The Daily Show and The Colbert Report were both responses to the Bush years. They were about the alienation liberals felt from their country at a moment when Fox News seemed the authentic expression of the American psyche and George W. Bush kept winning elections.
And then liberals began winning elections. The constant crises of Obama's early presidency gave the shows plenty to work with at first, but as the sirens quieted and Washington slowly froze into gridlock, the shows began to lose steam. The disappointments of the Obama administration didn't offer the comic fodder of the outrages of the Bush administration. Colbert and Stewart became the beloved voices of the dominant political coalition; punching Fox News was punching down. Colbert announced his move to CBS. Stewart announced his retirement.
Their replacements — Trevor Noah at The Daily Show and Larry Wilmore in Colbert's slot — are responses to the Obama era. Both are talented black comedians with a particular skill for limning America's complicated, and often infuriating, racial politics. Their work on The Daily Show focused on the racial controversies of the Obama era. And their takeover is a recognition of one of the lessons of Obama's presidency: American politics isn't moving past race. It's moving into it. And so, too, is the news business.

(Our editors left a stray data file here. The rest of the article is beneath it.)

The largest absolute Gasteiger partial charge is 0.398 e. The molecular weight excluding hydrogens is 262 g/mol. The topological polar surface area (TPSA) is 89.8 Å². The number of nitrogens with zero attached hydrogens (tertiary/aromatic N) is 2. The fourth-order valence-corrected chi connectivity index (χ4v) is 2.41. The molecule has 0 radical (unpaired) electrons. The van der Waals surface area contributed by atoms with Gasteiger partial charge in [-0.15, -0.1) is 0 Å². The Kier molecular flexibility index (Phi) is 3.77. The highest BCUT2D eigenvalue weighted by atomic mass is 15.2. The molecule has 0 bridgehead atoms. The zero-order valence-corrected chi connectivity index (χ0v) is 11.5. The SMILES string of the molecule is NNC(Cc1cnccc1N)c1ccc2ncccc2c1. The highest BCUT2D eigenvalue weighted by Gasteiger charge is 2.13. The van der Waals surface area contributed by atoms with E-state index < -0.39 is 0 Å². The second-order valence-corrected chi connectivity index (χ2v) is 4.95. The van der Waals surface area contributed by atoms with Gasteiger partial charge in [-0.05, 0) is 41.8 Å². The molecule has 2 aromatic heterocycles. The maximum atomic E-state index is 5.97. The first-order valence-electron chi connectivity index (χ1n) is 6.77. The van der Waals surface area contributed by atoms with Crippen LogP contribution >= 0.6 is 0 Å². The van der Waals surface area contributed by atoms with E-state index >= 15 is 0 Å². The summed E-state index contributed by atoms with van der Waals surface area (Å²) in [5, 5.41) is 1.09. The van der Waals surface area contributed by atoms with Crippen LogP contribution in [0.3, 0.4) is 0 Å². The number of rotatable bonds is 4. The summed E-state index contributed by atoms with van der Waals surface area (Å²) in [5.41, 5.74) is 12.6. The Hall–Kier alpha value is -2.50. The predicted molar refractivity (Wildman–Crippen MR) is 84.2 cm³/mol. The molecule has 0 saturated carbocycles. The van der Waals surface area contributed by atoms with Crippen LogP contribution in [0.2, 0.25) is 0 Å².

Obama's racialized presidency
The Obama era began amid the hope that American politics was finally moving beyond its old racial divisions. Five years later, something closer to the opposite has happened: partisan politics has cut new racial divisions into American life.
Consider this graph from Brown University political scientist Michael Tesler:
That is ... insane. There's a 42-point partisan gap on whether some racist oaf should be forced to sell the Clippers. There's a 38-point partisan gap on whether a searing film about slavery should win an Oscar. There's a 48-point gap on a Florida murder trial.
It wasn't always this way. In 1984, when Bernhard Goetz shot four young African-American men that he thought were going to mug him, there was no difference in the way Democrats and Republicans responded. Even the O. J. Simpson trial didn't lead to a large partisan cleavage:
But that was before Barack Obama was elected president.
Tesler's book Obama's Race: The 2008 Election and the Dream of a Post-Racial America describes an inconvenient truth of the 2008 election: it was the most racialized election in modern American history. There's been no recent campaign in which racial attitudes did as much to drive political behavior. And that's continued after the election.
Tesler worked with political scientist (and Obama's Race co-author) David Sears to test how racial attitudes — measured using a standard survey — drove the approval ratings of different presidents. The curve for Obama looks unlike anything else on the chart:
And all those numbers predate Ferguson, and Eric Garner, and #BlackLivesMatter. Attitudes toward race have long been a driving force in attitudes toward American politics. But in the Obama years, attitudes toward politics have begun driving attitudes toward race. The result is that racial controversies are a bigger part of American politics right now than they were before Obama's election.
Why the media suddenly cares about Ferguson
A central challenge of covering Washington right now is that barely anything gets done. The Senate can't even pass a bill to crack down on human trafficking. There's less happening, and readers (rightfully) care less about the little that is happening.